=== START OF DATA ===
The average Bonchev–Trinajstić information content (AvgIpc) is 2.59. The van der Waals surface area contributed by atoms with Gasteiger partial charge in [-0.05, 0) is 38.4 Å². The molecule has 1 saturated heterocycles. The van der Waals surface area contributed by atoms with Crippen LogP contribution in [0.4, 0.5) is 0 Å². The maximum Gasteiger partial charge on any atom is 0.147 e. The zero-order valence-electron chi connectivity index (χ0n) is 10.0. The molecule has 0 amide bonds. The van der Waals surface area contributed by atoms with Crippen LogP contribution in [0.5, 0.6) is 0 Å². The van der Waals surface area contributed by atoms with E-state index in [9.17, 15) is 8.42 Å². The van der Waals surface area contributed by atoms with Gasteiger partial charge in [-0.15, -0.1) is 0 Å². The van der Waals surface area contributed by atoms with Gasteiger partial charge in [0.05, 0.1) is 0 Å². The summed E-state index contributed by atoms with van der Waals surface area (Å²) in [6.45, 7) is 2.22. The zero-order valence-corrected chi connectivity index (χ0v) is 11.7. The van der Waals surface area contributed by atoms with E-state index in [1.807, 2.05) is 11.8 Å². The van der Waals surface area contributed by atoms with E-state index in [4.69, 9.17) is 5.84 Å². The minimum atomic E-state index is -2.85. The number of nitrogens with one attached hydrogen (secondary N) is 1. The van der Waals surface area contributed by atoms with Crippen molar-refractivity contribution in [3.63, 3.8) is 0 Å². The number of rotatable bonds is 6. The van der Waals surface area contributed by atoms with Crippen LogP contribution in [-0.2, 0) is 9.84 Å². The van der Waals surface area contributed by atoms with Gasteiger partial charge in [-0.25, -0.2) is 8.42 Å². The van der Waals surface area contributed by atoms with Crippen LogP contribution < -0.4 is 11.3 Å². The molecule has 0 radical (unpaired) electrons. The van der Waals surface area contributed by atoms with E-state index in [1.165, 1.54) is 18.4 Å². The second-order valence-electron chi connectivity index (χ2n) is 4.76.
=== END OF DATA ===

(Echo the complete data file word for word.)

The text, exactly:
The average Bonchev–Trinajstić information content (AvgIpc) is 2.59. The van der Waals surface area contributed by atoms with Gasteiger partial charge in [-0.05, 0) is 38.4 Å². The molecule has 1 saturated heterocycles. The van der Waals surface area contributed by atoms with Crippen LogP contribution in [0.4, 0.5) is 0 Å². The maximum Gasteiger partial charge on any atom is 0.147 e. The zero-order valence-electron chi connectivity index (χ0n) is 10.0. The molecule has 0 amide bonds. The van der Waals surface area contributed by atoms with Crippen LogP contribution in [0.5, 0.6) is 0 Å². The van der Waals surface area contributed by atoms with E-state index in [9.17, 15) is 8.42 Å². The van der Waals surface area contributed by atoms with Gasteiger partial charge in [-0.15, -0.1) is 0 Å². The van der Waals surface area contributed by atoms with Gasteiger partial charge in [0.05, 0.1) is 0 Å². The summed E-state index contributed by atoms with van der Waals surface area (Å²) in [6.45, 7) is 2.22. The zero-order valence-corrected chi connectivity index (χ0v) is 11.7. The van der Waals surface area contributed by atoms with E-state index in [1.807, 2.05) is 11.8 Å². The van der Waals surface area contributed by atoms with E-state index in [4.69, 9.17) is 5.84 Å². The minimum atomic E-state index is -2.85. The number of nitrogens with one attached hydrogen (secondary N) is 1. The van der Waals surface area contributed by atoms with Crippen molar-refractivity contribution in [3.63, 3.8) is 0 Å². The number of rotatable bonds is 6. The van der Waals surface area contributed by atoms with Crippen LogP contribution in [-0.2, 0) is 9.84 Å². The van der Waals surface area contributed by atoms with Gasteiger partial charge in [-0.25, -0.2) is 8.42 Å². The van der Waals surface area contributed by atoms with Crippen LogP contribution < -0.4 is 11.3 Å². The molecule has 0 radical (unpaired) electrons. The van der Waals surface area contributed by atoms with E-state index in [1.165, 1.54) is 18.4 Å². The second-order valence-electron chi connectivity index (χ2n) is 4.76.